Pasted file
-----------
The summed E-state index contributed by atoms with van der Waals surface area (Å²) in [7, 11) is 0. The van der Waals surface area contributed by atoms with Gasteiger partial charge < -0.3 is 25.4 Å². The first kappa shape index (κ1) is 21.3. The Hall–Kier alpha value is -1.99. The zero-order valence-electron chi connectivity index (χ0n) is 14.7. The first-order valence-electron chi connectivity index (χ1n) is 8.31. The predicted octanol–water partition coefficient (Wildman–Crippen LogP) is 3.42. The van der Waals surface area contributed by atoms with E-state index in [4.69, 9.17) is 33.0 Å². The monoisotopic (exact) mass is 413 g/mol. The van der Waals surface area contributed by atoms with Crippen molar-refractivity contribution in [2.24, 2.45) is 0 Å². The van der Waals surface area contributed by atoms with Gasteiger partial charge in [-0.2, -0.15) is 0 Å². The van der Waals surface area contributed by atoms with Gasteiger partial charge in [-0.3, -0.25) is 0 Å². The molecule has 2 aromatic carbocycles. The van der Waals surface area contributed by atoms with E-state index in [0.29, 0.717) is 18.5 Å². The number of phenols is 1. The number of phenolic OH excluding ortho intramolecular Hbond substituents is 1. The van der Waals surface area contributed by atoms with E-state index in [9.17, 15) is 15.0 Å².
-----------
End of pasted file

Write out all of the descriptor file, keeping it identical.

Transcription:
The summed E-state index contributed by atoms with van der Waals surface area (Å²) in [7, 11) is 0. The van der Waals surface area contributed by atoms with Gasteiger partial charge < -0.3 is 25.4 Å². The first kappa shape index (κ1) is 21.3. The Hall–Kier alpha value is -1.99. The zero-order valence-electron chi connectivity index (χ0n) is 14.7. The first-order valence-electron chi connectivity index (χ1n) is 8.31. The predicted octanol–water partition coefficient (Wildman–Crippen LogP) is 3.42. The van der Waals surface area contributed by atoms with E-state index in [4.69, 9.17) is 33.0 Å². The monoisotopic (exact) mass is 413 g/mol. The van der Waals surface area contributed by atoms with Crippen molar-refractivity contribution in [2.24, 2.45) is 0 Å². The van der Waals surface area contributed by atoms with Gasteiger partial charge in [-0.2, -0.15) is 0 Å². The van der Waals surface area contributed by atoms with Gasteiger partial charge in [-0.3, -0.25) is 0 Å². The molecule has 2 aromatic carbocycles. The van der Waals surface area contributed by atoms with E-state index in [0.29, 0.717) is 18.5 Å². The number of phenols is 1. The number of phenolic OH excluding ortho intramolecular Hbond substituents is 1. The van der Waals surface area contributed by atoms with E-state index in [9.17, 15) is 15.0 Å².